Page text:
Dead leaves swirled around in the biting wind and were crushed underfoot by hurrying footsteps. There was a hush of quiet in the peaceful graveyard quite out of place in the busy city. A tall fence and line of trees barricaded the pristinely surreal area from the loud city that did not care. It was a bitter day in late November. Frost lay heavy upon the grass and headstones, and a chill wind blew through the air. Men and women dressed in black passed under the wrought iron gate of the cemetery in a hurry to be getting out of the cold after paying their respects. It was not a very well attended ceremony, but everyone knew that the amount of mourners did not necessarily constitute the sense of loss.
There stood under a skeletal bare tree a young man, a lone figure being whipped by the wind. He stood just aside of the freshly packed earth in front of the granite headstone that was the object of his attention. He was a troubled young man, but the hard, expressionless mask that was his face did not betray anything. His eyes, however, showed fear. The young man’s eyes expressed his helpless fear of his future. He looked far too young to have just lost his father; trapped in vertigo between boyhood and manhood. He was only seventeen. He looked lost.
The crunching of leaves several feet away signaled that he was not alone. He turned away and wiped his face on the collar of his coat. A light hand fell on his shoulder. He did not look up.
“Is there anything I can do?”
The young man knew the voice and did not know how to face her. He knew just what she could do, and that it would make everything inside of him feel so much better. He needed her to slip her arms around him and hold him. Somehow, in some way, that would make everything wrong in his life go right. Just one embrace, and he would not have to foster the immense responsibility alone of being the manager of his father’s legacy before he even became a man. Just one moment, and he would not be trapped so claustrophobically by his own future. But that moment came and went with no movement. He slowly turned at the waist and looked into her eyes.
The young man saw a girl who he had known for years. At first glance she was ordinary; a normal looking girl of fourteen with curly brown hair and gray eyes. But he looked closer as he had learned to over the years and saw the subtle spark of courage and grace in her eyes; the confidence and humility in the way she carried herself; her beauty, a diamond in the rough, undiscovered by no one but him. Fire danced in her steely eyes. He knew that she wanted him to be strong like she was, wanted him to cling to sanity in the face of pressure, knew that she believed in him.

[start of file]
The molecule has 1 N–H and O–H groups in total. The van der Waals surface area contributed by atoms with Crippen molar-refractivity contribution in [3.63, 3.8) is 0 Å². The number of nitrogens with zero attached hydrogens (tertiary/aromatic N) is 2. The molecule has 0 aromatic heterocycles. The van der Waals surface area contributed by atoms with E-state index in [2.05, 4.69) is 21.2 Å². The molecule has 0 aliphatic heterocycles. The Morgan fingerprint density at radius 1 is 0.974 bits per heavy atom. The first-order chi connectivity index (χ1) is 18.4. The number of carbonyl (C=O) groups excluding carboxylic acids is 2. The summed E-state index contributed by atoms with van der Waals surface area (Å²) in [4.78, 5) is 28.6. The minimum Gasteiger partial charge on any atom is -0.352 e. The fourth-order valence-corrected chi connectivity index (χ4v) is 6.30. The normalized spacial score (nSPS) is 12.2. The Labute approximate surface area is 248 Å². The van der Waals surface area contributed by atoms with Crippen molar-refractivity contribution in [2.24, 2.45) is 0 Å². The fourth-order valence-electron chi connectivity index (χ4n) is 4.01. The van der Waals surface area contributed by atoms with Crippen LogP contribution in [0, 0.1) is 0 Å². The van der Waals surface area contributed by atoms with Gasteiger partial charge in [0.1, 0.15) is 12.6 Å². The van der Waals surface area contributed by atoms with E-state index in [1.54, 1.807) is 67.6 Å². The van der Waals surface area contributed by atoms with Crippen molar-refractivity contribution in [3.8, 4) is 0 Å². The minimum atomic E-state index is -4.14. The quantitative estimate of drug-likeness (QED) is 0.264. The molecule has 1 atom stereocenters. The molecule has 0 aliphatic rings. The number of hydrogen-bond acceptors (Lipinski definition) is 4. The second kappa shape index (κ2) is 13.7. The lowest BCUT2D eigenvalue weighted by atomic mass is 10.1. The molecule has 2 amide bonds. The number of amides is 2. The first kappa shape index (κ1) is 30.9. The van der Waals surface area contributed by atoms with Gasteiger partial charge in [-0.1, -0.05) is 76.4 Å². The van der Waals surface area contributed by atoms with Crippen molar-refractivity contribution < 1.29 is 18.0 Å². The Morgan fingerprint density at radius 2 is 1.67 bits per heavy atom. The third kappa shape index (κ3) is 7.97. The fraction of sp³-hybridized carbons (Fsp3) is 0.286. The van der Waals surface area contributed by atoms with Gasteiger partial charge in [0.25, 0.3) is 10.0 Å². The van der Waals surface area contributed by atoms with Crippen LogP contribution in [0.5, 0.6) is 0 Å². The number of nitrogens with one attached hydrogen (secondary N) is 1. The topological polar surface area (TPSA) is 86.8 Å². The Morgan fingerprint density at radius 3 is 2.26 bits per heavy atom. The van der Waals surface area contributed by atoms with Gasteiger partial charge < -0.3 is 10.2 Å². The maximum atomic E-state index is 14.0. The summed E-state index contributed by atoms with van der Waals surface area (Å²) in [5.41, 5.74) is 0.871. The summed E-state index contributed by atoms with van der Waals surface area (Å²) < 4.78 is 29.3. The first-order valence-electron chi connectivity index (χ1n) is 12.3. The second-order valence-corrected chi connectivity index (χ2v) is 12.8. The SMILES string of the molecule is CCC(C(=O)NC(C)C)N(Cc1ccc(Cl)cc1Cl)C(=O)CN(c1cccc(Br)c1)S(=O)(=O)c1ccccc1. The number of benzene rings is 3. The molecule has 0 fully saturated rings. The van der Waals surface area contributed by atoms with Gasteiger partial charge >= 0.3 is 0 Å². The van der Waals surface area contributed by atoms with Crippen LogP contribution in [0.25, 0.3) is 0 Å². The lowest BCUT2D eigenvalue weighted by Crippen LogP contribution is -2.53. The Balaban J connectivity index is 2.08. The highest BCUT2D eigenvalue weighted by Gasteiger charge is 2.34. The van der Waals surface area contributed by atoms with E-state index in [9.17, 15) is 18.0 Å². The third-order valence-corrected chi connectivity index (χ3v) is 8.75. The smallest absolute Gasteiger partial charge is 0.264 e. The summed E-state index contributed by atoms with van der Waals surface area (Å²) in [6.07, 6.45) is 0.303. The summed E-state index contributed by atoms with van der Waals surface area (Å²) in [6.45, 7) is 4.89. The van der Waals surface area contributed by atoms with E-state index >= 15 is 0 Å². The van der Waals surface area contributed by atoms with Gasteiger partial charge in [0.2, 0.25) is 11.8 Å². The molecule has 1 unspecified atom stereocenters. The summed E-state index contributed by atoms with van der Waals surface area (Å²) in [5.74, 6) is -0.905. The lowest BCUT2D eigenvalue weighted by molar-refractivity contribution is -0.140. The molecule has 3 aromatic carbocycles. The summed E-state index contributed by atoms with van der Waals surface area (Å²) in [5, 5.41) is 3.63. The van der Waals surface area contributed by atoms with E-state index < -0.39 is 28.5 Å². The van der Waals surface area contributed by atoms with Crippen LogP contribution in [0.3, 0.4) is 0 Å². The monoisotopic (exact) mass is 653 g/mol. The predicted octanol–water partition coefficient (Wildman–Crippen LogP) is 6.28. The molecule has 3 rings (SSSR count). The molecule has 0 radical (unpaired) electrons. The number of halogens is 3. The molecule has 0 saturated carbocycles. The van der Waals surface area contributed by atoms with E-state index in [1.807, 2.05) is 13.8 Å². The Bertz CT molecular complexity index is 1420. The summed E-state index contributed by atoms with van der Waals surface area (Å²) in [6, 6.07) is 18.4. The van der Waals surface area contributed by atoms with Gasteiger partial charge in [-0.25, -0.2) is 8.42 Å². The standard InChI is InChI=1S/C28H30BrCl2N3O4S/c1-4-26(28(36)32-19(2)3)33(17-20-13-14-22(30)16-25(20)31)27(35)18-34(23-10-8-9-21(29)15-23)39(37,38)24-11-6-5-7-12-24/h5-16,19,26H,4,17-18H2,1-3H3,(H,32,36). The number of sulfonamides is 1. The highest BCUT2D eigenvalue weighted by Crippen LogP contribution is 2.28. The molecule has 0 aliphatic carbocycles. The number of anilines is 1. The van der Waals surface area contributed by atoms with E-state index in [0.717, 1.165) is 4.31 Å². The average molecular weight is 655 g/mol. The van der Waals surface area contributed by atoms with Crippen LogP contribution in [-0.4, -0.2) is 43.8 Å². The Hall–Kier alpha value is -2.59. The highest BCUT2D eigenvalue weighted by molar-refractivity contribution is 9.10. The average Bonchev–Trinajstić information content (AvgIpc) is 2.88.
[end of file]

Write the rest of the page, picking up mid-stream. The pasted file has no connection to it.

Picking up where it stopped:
He knew that she thought that. But he wanted her to say it to him, and she was silent. He tried his very hardest to continue breathing.
“I’m afraid not,” he whispered. He smiled bitterly and took her hand gently. She returned his smile. He could see something from her expression struggling to grasp something very close. She squeezed his hand. He wished he knew what she was thinking.
“Royale,” the young man began softly. His voice was like the whisper of satin sheets rubbing together. “What will become of us in the future?”
The girl’s gaze was gentle but it pierced his heart like a knife. “There is no way to know,” she said. Her voice was like the lilting melody of an aria. “All we can do is to try our best to keep our friendship afloat during the hard times that lie ahead.”
He nodded. The suffocating pain inside of him was due more to his intense desire for things to be the way they used to be than to whatever sadness he felt for his father’s death. He longed for the time when he and the girl were simpatico, the time when the two of them had no boundaries with each other and no limits from the outside world on how close they could be. The pressure caused their relationship to mutate, to twist into different paths. While the young man developed feelings for her, she thought of him as only a friend, one who was beginning to be on a different level than her. He felt as though his love for her was being taken for granted, and subconsciously he hated her for it. But he would never admit that to himself. He would admit he hated his father before he ever admitted that he hated her for taking him for granted.
He tried to speak but his words hitched in his throat. He took a breath and tried again.
“Royale.” Her name was a taboo that he could not stop saying. “Promise… promise me that you will always have room for me in your heart. I want to be there wherever you go.”
She turned her gaze towards him. Her eyes were blazing. She held his gaze for a moment that felt like a lifetime.
“I promise,” she said with finality. Her voice broke. Then her eyes filled with tears. The understanding was finally there. She went to him and held him, and he held her fiercely. His face was buried in her hair, and hers was buried in his chest, drinking in the smell of security.
Manage Your Items